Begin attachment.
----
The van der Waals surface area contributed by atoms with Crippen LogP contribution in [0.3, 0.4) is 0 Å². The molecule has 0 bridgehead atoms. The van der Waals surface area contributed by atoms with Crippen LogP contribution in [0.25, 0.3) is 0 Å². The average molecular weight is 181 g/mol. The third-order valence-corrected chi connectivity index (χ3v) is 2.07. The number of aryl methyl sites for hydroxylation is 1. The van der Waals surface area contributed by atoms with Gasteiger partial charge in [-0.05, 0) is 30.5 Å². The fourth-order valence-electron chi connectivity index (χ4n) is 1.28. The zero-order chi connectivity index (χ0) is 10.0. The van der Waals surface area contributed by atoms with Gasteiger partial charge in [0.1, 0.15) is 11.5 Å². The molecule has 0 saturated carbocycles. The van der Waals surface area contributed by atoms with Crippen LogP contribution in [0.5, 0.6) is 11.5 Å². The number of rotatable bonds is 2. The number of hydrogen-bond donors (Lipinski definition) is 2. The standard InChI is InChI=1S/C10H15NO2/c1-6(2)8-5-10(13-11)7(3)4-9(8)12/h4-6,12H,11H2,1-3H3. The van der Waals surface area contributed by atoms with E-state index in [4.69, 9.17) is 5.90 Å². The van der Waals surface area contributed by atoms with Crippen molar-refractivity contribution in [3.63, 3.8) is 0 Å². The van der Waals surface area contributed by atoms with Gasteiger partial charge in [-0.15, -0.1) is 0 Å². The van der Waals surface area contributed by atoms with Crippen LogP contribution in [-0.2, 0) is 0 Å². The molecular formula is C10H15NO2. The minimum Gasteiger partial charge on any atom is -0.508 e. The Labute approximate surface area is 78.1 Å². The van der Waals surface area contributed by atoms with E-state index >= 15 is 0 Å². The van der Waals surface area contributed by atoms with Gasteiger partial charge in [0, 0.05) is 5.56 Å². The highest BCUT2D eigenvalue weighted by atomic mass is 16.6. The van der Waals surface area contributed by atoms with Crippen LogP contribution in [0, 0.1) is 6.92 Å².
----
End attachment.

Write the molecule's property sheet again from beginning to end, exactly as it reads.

The van der Waals surface area contributed by atoms with Crippen LogP contribution in [0.3, 0.4) is 0 Å². The molecule has 0 bridgehead atoms. The van der Waals surface area contributed by atoms with Crippen LogP contribution in [0.25, 0.3) is 0 Å². The average molecular weight is 181 g/mol. The third-order valence-corrected chi connectivity index (χ3v) is 2.07. The number of aryl methyl sites for hydroxylation is 1. The van der Waals surface area contributed by atoms with Gasteiger partial charge in [-0.05, 0) is 30.5 Å². The fourth-order valence-electron chi connectivity index (χ4n) is 1.28. The zero-order chi connectivity index (χ0) is 10.0. The van der Waals surface area contributed by atoms with Gasteiger partial charge in [0.1, 0.15) is 11.5 Å². The molecule has 0 saturated carbocycles. The van der Waals surface area contributed by atoms with Crippen LogP contribution in [0.5, 0.6) is 11.5 Å². The number of rotatable bonds is 2. The number of hydrogen-bond donors (Lipinski definition) is 2. The standard InChI is InChI=1S/C10H15NO2/c1-6(2)8-5-10(13-11)7(3)4-9(8)12/h4-6,12H,11H2,1-3H3. The van der Waals surface area contributed by atoms with E-state index in [4.69, 9.17) is 5.90 Å². The van der Waals surface area contributed by atoms with Crippen molar-refractivity contribution in [3.63, 3.8) is 0 Å². The van der Waals surface area contributed by atoms with Gasteiger partial charge in [-0.15, -0.1) is 0 Å². The van der Waals surface area contributed by atoms with Crippen LogP contribution in [-0.2, 0) is 0 Å². The molecular formula is C10H15NO2. The minimum Gasteiger partial charge on any atom is -0.508 e. The Labute approximate surface area is 78.1 Å². The van der Waals surface area contributed by atoms with E-state index >= 15 is 0 Å². The van der Waals surface area contributed by atoms with Gasteiger partial charge in [0, 0.05) is 5.56 Å². The highest BCUT2D eigenvalue weighted by atomic mass is 16.6. The van der Waals surface area contributed by atoms with Crippen LogP contribution in [0, 0.1) is 6.92 Å².